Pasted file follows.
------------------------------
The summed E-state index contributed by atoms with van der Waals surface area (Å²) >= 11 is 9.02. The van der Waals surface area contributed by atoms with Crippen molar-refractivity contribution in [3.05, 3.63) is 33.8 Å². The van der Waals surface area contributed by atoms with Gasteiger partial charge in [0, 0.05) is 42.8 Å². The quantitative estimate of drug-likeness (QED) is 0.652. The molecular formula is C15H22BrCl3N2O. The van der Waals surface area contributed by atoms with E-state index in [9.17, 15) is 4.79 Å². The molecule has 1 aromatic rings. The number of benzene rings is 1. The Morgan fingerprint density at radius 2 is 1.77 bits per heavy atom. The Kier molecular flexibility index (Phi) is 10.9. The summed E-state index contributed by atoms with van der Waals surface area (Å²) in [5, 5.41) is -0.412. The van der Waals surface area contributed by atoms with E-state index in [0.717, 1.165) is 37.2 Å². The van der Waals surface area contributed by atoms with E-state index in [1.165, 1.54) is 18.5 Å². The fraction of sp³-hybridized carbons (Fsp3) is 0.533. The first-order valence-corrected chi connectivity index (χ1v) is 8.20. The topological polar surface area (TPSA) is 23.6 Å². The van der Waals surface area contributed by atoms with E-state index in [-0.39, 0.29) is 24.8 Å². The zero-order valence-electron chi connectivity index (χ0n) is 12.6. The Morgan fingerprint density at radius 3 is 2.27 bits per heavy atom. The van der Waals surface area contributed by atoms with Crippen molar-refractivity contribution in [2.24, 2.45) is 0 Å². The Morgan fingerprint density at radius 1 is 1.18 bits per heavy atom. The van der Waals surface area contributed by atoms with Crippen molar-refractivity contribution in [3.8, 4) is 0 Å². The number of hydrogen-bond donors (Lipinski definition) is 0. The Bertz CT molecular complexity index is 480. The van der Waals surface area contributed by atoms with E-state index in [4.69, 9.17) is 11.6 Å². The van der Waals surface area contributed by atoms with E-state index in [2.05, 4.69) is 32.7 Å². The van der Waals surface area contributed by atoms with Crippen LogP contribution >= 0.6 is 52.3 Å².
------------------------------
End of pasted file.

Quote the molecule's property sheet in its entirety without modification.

The summed E-state index contributed by atoms with van der Waals surface area (Å²) >= 11 is 9.02. The van der Waals surface area contributed by atoms with Crippen molar-refractivity contribution in [3.05, 3.63) is 33.8 Å². The van der Waals surface area contributed by atoms with Gasteiger partial charge in [0, 0.05) is 42.8 Å². The quantitative estimate of drug-likeness (QED) is 0.652. The molecular formula is C15H22BrCl3N2O. The van der Waals surface area contributed by atoms with E-state index in [9.17, 15) is 4.79 Å². The molecule has 1 aromatic rings. The number of benzene rings is 1. The Morgan fingerprint density at radius 2 is 1.77 bits per heavy atom. The Kier molecular flexibility index (Phi) is 10.9. The summed E-state index contributed by atoms with van der Waals surface area (Å²) in [5, 5.41) is -0.412. The van der Waals surface area contributed by atoms with E-state index in [0.717, 1.165) is 37.2 Å². The van der Waals surface area contributed by atoms with E-state index in [1.165, 1.54) is 18.5 Å². The fraction of sp³-hybridized carbons (Fsp3) is 0.533. The first-order valence-corrected chi connectivity index (χ1v) is 8.20. The topological polar surface area (TPSA) is 23.6 Å². The van der Waals surface area contributed by atoms with E-state index in [-0.39, 0.29) is 24.8 Å². The zero-order valence-electron chi connectivity index (χ0n) is 12.6. The Morgan fingerprint density at radius 3 is 2.27 bits per heavy atom. The van der Waals surface area contributed by atoms with Crippen molar-refractivity contribution in [2.24, 2.45) is 0 Å². The Morgan fingerprint density at radius 1 is 1.18 bits per heavy atom. The van der Waals surface area contributed by atoms with Crippen molar-refractivity contribution in [3.8, 4) is 0 Å². The number of hydrogen-bond donors (Lipinski definition) is 0. The Bertz CT molecular complexity index is 480. The van der Waals surface area contributed by atoms with E-state index in [4.69, 9.17) is 11.6 Å². The van der Waals surface area contributed by atoms with E-state index in [2.05, 4.69) is 32.7 Å². The van der Waals surface area contributed by atoms with Crippen LogP contribution >= 0.6 is 52.3 Å².